3 Key Tips for Managing a Project Portfolio with Remote Teams

Remote project management

The remote project manager role is not for everyone. Whether you were forced into it due to the COVID pandemic, or it’s something that you went into knowing from the get-go, you’ll need a few things to be excel and be successful.

In this article, we’ll give some helpful tips to make the project management of teams that are located elsewhere easier.

1. Choose the right tools for the job

Start the project off on the right foot. Due to the remote nature of the work, communication could be a challenge at times so making sure everyone understands the project, the goals and mission of the project, when deliverables will happen, how testing will be run, and what any change control process will look like is important from the very start of the project. After kickoff everyone needs to be able to hit the ground running. The key is to have as few surprises as possible throughout the project engagement and that is often easier said than done on a remote project. 

Do your best to close any understanding gaps right out of the gate and make sure everyone understands and is on the same page. Ask that often and follow up on communications throughout to ensure proper understanding of work, goals, assignments, and status. 

Most importantly, pick the right tool for the organization, team, and projects. There are so many project management tools to choose from now, but we recommend that you find one that will allow your team to be engaged easily with one another in a shared project space. One where it will also allow you to chat or make comments directly tied to the project item, so you won’t have to waste your time jumping from email to searching in another solution for whatever it is the email was referring to. One that is an all-in-one solution where the data is shared among teams and cross-functional teams in a clear and relevant manner. This way, everyone will automatically always stay aligned easily without constant messaging and back and forth emails–communication heaven. 

2. Find consistent space and time

There is no question you need a decent “Plan B” space to run to if suddenly the world (meaning your personal life – wife and kids) collapses on you all at once because the toilet downstairs is overflowing and you are on a critical Zoom meeting. Mainly you need a good, quiet space that you can regularly count on to do most of your work. That may be an office, Starbucks, the public library, or a rented office space somewhere. Whatever works best for you and you find you do your best productive work.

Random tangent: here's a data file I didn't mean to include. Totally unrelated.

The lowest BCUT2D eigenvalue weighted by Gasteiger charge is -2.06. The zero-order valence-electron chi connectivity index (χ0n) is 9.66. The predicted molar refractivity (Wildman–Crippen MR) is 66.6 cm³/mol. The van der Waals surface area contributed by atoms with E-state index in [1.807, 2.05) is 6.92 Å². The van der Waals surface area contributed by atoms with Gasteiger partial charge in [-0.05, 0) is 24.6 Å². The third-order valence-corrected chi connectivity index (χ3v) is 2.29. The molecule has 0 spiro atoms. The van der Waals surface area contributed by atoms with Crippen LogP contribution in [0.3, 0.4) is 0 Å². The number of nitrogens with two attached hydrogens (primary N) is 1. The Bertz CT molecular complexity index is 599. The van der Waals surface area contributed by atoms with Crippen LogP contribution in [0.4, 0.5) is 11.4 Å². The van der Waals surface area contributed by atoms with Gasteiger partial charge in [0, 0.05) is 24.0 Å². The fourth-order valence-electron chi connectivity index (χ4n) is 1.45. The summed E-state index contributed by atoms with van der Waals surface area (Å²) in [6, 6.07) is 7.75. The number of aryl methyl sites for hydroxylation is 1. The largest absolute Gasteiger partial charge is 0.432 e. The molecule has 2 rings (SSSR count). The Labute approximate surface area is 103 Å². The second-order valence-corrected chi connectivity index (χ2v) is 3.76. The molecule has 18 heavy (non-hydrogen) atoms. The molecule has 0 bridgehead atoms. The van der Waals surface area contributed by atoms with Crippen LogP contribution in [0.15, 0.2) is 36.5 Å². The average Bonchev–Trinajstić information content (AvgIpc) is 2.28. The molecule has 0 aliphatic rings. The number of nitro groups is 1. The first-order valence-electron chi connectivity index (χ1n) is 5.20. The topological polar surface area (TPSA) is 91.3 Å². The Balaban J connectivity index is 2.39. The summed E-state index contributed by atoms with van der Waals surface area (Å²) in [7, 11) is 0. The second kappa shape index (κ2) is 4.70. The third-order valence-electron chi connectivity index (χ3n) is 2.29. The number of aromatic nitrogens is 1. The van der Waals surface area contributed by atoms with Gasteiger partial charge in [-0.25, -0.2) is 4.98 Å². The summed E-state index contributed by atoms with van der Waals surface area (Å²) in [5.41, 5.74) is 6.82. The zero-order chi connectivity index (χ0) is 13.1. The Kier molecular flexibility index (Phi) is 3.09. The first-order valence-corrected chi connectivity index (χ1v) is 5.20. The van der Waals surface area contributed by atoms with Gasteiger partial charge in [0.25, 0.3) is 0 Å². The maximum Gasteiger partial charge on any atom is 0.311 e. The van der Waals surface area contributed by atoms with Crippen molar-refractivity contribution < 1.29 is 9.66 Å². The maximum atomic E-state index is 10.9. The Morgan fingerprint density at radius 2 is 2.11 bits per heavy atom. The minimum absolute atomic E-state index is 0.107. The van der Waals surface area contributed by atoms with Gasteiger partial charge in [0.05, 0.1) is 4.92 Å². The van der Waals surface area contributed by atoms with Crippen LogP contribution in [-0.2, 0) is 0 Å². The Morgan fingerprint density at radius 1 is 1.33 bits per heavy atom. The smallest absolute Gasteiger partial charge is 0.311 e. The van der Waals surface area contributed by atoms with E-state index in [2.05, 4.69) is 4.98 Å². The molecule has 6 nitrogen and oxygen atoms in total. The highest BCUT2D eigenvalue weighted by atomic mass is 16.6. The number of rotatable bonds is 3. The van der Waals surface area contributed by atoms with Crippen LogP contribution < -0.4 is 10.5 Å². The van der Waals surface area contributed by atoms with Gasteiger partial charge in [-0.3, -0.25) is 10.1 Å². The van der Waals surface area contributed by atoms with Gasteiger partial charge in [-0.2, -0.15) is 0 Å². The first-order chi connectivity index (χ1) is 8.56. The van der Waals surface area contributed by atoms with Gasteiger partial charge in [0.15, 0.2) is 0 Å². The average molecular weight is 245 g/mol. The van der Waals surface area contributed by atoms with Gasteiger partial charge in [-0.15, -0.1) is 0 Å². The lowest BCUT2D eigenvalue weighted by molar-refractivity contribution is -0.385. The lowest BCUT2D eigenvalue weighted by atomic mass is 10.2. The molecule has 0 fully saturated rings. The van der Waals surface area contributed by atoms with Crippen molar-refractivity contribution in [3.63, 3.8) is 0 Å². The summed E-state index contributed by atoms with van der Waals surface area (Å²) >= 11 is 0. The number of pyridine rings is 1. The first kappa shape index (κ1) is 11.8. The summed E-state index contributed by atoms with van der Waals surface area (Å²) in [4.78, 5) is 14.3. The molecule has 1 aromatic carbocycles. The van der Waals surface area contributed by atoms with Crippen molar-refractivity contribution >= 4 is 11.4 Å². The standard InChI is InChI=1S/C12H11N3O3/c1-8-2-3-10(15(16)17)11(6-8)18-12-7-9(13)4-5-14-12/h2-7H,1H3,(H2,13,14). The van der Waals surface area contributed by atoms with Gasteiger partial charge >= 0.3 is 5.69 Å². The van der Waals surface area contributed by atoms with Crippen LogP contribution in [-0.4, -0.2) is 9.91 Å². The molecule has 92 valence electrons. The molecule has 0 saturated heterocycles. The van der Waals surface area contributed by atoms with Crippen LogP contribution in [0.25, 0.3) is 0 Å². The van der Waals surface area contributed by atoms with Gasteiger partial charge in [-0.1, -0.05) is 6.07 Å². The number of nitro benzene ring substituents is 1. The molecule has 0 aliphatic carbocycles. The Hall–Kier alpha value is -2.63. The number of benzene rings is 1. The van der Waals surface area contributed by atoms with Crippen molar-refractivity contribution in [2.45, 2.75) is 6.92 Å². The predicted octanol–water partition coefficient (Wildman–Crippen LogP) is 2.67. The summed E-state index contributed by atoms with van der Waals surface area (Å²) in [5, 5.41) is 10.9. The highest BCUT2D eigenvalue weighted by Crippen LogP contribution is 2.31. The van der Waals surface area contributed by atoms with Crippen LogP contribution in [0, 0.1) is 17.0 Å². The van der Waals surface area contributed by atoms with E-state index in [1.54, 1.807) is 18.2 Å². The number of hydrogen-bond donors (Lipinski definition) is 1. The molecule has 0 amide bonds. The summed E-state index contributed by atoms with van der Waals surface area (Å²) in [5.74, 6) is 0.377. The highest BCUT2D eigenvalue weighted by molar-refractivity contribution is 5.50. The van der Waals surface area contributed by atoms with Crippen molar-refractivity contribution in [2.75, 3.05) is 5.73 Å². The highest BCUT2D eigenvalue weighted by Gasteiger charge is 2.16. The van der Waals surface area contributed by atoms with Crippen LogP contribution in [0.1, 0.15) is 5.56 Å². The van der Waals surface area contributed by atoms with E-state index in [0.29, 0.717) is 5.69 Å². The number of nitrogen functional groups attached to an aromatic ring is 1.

Figure out when you are most productive. A lot of project management work is performed independently without communication to team members and without calls from your project management office (PMO) director or accounting department or even your project client. It’s not 24/7 emails and meetings. So figure out when you are at your creative best and do status reports then, update your project schedule then, re-forecast your financials at that time, etc. If you’re best from 1 am to 4 am, then try to do some of your work then and take some time off during the day when possible. Your project customers, team, and management don’t need you 24/7. They need you for regularly scheduled meetings and tasks and they need you ad-hoc at times. You’re still going to pull 40-60 hour weeks no matter what. But if you are at your productive best in the middle of the night – go ahead and make that part of your work time. You may want to let others know you’re doing that (and I don’t just mean your family – but they should know too or they’ll think you’re weird).

3. Have the right meetings

Since you won’t be working with a project team and the customer face-to-face much and possibly never, conduct good meetings that cover the topics. Make them count. Hold weekly status meetings and weekly internal team meetings as usual, but it may be good idea to add monthly or quarterly project review meetings on longer engagements to increase the “virtual” touchpoints on the project with the team and customer. Since the project customer can’t reach out and “touch” you and see you, the more status updates, discussions, and project health updates you can provide and discuss with them the better. It will only serve to increase their confidence in your ability to deliver. The same is true with your project team who is not working physically close to you. Communicating well and often will strengthen team cohesion and collaboration and help eliminate any frustrations that could otherwise come with team members not having close access to the project leader. Plus it helps ensure everyone is on the same page at all times – a critical component of communication excellence and project success.

Using the right tool for the project, team and organization can provide clear data with relevant views in real-time for all stakeholders. One that has an engaging feed that helps keep teams in the same shared space informed of what is happening, and easy to collaborate with one another. Find a solution that can do this – not leaving it up to just the project manager and the human error that can always rear its ugly head. No need to bounce out into other apps or dig through emails to figure out what is taking place. Everything is in one place. 

Conclusion

Virtual teams and remote work may be our new norm. So this is a key topic and it is likely that we are all experiencing it or will likely experience it at some point. We need to learn how to be at our productive best and be ready to continue to lead with excellence without missing a beat.

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